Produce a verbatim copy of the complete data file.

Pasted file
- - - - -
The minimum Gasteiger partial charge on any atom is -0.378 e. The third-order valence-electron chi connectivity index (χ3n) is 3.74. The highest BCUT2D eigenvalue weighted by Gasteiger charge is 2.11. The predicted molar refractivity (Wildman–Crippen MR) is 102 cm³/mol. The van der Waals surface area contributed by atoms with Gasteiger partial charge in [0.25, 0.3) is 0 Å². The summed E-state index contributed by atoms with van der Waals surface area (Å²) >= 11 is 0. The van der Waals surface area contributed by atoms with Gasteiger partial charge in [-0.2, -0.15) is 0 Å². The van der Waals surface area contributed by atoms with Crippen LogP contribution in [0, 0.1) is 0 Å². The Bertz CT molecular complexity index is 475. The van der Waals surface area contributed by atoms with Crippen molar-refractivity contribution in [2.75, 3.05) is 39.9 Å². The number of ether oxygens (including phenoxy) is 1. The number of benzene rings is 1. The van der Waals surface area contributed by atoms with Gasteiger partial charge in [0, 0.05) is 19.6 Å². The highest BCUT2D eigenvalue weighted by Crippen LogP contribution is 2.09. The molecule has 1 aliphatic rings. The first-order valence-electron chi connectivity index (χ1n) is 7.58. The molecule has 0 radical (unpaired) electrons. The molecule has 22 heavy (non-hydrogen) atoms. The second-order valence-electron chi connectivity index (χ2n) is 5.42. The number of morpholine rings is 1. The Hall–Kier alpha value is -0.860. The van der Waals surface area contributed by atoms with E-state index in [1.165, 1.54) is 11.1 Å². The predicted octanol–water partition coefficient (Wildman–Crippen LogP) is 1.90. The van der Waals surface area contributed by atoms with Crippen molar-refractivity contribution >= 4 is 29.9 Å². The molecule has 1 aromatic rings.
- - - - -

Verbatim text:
The minimum Gasteiger partial charge on any atom is -0.378 e. The third-order valence-electron chi connectivity index (χ3n) is 3.74. The highest BCUT2D eigenvalue weighted by Gasteiger charge is 2.11. The predicted molar refractivity (Wildman–Crippen MR) is 102 cm³/mol. The van der Waals surface area contributed by atoms with Gasteiger partial charge in [0.25, 0.3) is 0 Å². The summed E-state index contributed by atoms with van der Waals surface area (Å²) >= 11 is 0. The van der Waals surface area contributed by atoms with Gasteiger partial charge in [-0.2, -0.15) is 0 Å². The van der Waals surface area contributed by atoms with Crippen LogP contribution in [0, 0.1) is 0 Å². The Bertz CT molecular complexity index is 475. The van der Waals surface area contributed by atoms with Crippen molar-refractivity contribution in [2.75, 3.05) is 39.9 Å². The number of ether oxygens (including phenoxy) is 1. The number of benzene rings is 1. The van der Waals surface area contributed by atoms with Gasteiger partial charge in [0, 0.05) is 19.6 Å². The highest BCUT2D eigenvalue weighted by Crippen LogP contribution is 2.09. The molecule has 1 aliphatic rings. The first-order valence-electron chi connectivity index (χ1n) is 7.58. The molecule has 0 radical (unpaired) electrons. The molecule has 22 heavy (non-hydrogen) atoms. The second-order valence-electron chi connectivity index (χ2n) is 5.42. The number of morpholine rings is 1. The Hall–Kier alpha value is -0.860. The van der Waals surface area contributed by atoms with E-state index in [1.165, 1.54) is 11.1 Å². The predicted octanol–water partition coefficient (Wildman–Crippen LogP) is 1.90. The van der Waals surface area contributed by atoms with Crippen molar-refractivity contribution >= 4 is 29.9 Å². The molecule has 1 aromatic rings.